Various measures employed to reduce the spread of COVID-19, including social distancing, and stay-at-home and business closure orders issued by State and local governments, have significantly decreased demand for motor carrier services, particularly from passenger carriers. In response to the COVID-19 public health emergency, many employers have imposed layoffs, furloughs, or otherwise temporarily removed employees from performing safety-sensitive functions, as defined in 49 CFR 382.107, resulting in their removal from the random pool for controlled substances and alcohol testing for a period greater than 30 days. As employers begin calling these drivers back to work, they will incur the cost of conducting pre-employment controlled substances testing before using these drivers to perform safety-sensitive functions, as required by 49 CFR 382.301. The administrative and cost burdens of pre-employment testing for furloughed drivers outside the random testing pool for more than 30 days falls on motor carrier employers at the very time they are attempting to return to expanded levels of operation. The Agency finds that temporary regulatory relief from this burden will aid in the economic recovery of motor carriers impacted by the COVID-19 public health emergency, without negatively impacting safety. FMCSA also concludes that this waiver will aid in the Nation’s overall economic recovery by enabling the efficient resumption of the transportation of people and cargo throughout the United States.

FMCSA’s Determination and Regulatory Provisions Waived
Consistent with the statutory requirements for waivers, FMCSA has determined that it is in the public interest to issue a waiver, until September 30, 2020, limited in scope and circumstances, that is likely to achieve a level of safety equivalent to, or greater than, the level of safety that would be obtained in the absence of the waiver.

Currently, pursuant to 49 CFR 382.301(a), prior to the first time a driver performs safety-sensitive functions for an employer, the driver must undergo pre-employment testing for controlled substances and the employer must receive a verified negative controlled substances test result for that driver from a medical review officer or a consortium/third party administrator.  This requirement also applies each time a driver returns to work after a furlough, lay-off, or other period of unemployment when the driver does not continue to be subject to random controlled substances testing in accordance with 49 CFR 382.305.

Section 382.301(b) provides an exception allowing an employer to forgo administration of a pre-employment test if the driver has participated in a controlled substances testing program that meets the requirements of 49 CFR part 382 within the previous 30 days; and, if while participating in that program, the driver either: (i) was tested for controlled substances within the past 6 months or (ii) participated in the random controlled substances testing program for the previous 12 months. In addition, under the exception, the employer would be required to ensure that no prior employer of the driver has records of a violation of 49 CFR part 382 or the controlled substances use rule of another DOT agency within the previous six months.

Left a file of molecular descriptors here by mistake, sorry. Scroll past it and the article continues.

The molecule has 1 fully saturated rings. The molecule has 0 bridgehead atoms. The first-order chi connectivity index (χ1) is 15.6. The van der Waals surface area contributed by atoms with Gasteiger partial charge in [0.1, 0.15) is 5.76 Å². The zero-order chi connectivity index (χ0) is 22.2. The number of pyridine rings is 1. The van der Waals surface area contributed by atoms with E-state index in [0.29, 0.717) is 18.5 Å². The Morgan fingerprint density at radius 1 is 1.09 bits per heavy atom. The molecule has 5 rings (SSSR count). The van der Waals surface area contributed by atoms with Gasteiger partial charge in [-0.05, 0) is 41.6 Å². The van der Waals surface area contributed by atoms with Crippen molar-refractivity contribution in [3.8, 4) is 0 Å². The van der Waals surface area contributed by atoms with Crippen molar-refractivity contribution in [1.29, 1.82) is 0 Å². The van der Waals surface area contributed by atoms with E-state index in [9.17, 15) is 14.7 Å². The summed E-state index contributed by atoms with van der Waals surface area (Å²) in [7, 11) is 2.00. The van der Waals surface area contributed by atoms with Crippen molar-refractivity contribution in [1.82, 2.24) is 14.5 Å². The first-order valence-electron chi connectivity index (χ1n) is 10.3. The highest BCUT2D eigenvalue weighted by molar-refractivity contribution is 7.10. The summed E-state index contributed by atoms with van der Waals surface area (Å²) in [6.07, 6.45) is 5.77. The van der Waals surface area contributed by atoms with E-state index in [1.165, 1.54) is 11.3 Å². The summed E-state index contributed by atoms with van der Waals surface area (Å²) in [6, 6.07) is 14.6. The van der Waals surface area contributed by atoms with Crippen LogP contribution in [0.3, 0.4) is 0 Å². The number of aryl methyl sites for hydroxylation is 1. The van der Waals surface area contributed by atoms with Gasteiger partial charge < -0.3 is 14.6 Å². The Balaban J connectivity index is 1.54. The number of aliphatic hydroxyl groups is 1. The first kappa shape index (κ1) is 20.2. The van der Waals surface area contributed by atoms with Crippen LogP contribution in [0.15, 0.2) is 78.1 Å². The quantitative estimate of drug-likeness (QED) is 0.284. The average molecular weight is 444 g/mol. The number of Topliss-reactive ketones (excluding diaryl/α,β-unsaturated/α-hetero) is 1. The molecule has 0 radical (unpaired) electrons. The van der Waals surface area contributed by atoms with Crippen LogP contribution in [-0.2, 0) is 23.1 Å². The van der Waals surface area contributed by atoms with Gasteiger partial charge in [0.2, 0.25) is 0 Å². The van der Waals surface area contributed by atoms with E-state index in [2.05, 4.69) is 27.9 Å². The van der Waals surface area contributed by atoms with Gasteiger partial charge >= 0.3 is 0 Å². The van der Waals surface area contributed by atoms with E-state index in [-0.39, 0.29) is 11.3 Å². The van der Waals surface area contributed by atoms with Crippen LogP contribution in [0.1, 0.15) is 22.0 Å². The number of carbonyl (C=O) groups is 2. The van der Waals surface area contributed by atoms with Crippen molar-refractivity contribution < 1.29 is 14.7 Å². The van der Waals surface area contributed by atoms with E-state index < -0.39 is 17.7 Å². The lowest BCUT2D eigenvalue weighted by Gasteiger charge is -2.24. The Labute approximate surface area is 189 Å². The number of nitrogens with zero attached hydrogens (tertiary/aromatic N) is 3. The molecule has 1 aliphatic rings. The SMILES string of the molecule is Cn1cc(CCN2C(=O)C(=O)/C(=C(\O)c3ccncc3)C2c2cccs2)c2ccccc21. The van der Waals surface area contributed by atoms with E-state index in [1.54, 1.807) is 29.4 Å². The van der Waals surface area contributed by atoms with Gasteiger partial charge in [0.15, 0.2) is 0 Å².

As employers begin to recall drivers who were furloughed, laid off, or otherwise not working for the company for more than 30 days, the cost and logistical barriers of testing a large influx of drivers in a short timeframe are significant, at a time when the commercial trucking and motorcoach industry is facing unprecedented economic challenges. This problem is further compounded by the reduced availability of controlled substances testing resources due to continued facility closures or other testing impediments caused by the COVID-19 public health emergency.

This waiver would extend, from 30 days to 90 days, the period under which drivers would qualify for the pre-employment testing exception under 49 CFR 382.301(b). This relief would allow employers to forego pre-employment testing for drivers who have participated in a controlled substances testing program that meets the requirements of 49 CFR part 382 within the previous 90 days of hire or rehire. Allowing employers to forego pre-employment testing for drivers who were in a testing program within the previous 90 days will provide relief from the administrative burdens and costs associated with administering tests and allow them to return drivers to the workforce in a more efficient manner, thus promoting job creation and economic growth.

Public Interest
FMCSA finds that the granting of this waiver is in the public interest because it will facilitate the efficient return of furloughed commercial motor vehicle drivers to the workforce, allowing them to resume critical transportation functions performed by passenger and property motor carriers. In addition, this waiver will reduce the regulatory burden on employers and furloughed drivers subject to the pre-employment testing requirement.

Safety Equivalency 
Due to the limited scope of this waiver and the ample precautions that remain in place, FMCSA has determined that the waiver is likely to achieve a level of safety that is equivalent to the level of safety that would be obtained absent the waiver. The waiver of a particular regulation should not be looked at in isolation but rather as part of the whole of all regulations governing the safety of drivers. Waiver determinations are made holistically, taking all relevant factors into account. See International Bhd of Teamsters v. DOT, 724 F.3d 206 (D.C. Cir. 2013). For example, in these circumstances, it is important to note that this waiver does not alter any of the remaining controlled substances and alcohol use and testing requirements for a driver performing safety-sensitive functions, and that motor carrier employers subject to the waiver have access, in real time, to driver-specific drug and alcohol violation information through the Drug and Alcohol Clearinghouse (Clearinghouse).